Sun Microsystems chief executive Scott McNealy met with UK government officials last night to discuss forthcoming legislation on electronic commerce.
McNealy met with Stephen Byers, Secretary of State for Trade and Industry to voice his concerns over potential plans to implement mandatory key escrow - where a third party holds the key to encryption - in the UK.
At Sun?s European press and analyst?s conference in Rome yesterday McNealy said it was not necessary for governments to take control over encryption.
?In regulated industries this is not necessary. I take flights and the airlines don?t tell my competitors where I?m going. If you didn?t trust your bank to look after your portfolio, you would find a new bank. We don?t need governments to run this,? he said.
A Sun white paper on electronic communications also states that any policy that requires the use of key recovery or trusted third parties will not solve the law enforcement and national security concerns that are the foundation of these policies.
The paper adds that in fact, these policies might exacerbate the problem by depriving companies and individuals in that country of their ability to act in their own self defence to protect against commercial espionage and invasions of privacy.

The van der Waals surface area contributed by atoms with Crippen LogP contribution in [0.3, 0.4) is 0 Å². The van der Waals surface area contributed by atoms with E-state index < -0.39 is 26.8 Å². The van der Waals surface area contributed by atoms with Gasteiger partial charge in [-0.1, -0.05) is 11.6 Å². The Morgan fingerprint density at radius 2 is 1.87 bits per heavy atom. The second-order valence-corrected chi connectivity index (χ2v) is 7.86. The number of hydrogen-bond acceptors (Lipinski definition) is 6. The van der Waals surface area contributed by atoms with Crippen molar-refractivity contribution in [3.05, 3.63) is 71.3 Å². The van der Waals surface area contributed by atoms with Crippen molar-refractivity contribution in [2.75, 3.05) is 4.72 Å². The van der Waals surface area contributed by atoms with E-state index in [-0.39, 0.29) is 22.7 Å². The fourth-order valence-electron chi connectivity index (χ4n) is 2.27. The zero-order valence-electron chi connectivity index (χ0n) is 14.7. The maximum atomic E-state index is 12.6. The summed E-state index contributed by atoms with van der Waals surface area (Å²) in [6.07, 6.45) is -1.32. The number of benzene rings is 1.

Sun?s views back those of ecommerce user group ecentre, which this week gave evidence to the Select Committee for the Department of Trade and Industry (DTI) for its enquiry into electronic commerce in the House of Commons (see 'Newswire' 2 February).
In its evidence, the group also maintained that key escrow is not a workable solution. It warned that any such legislation would have a detrimental effect on the UK economy.
The UK is currently the only country to be considering mandatory key escrow. Both the US and France have backed away from using the system.
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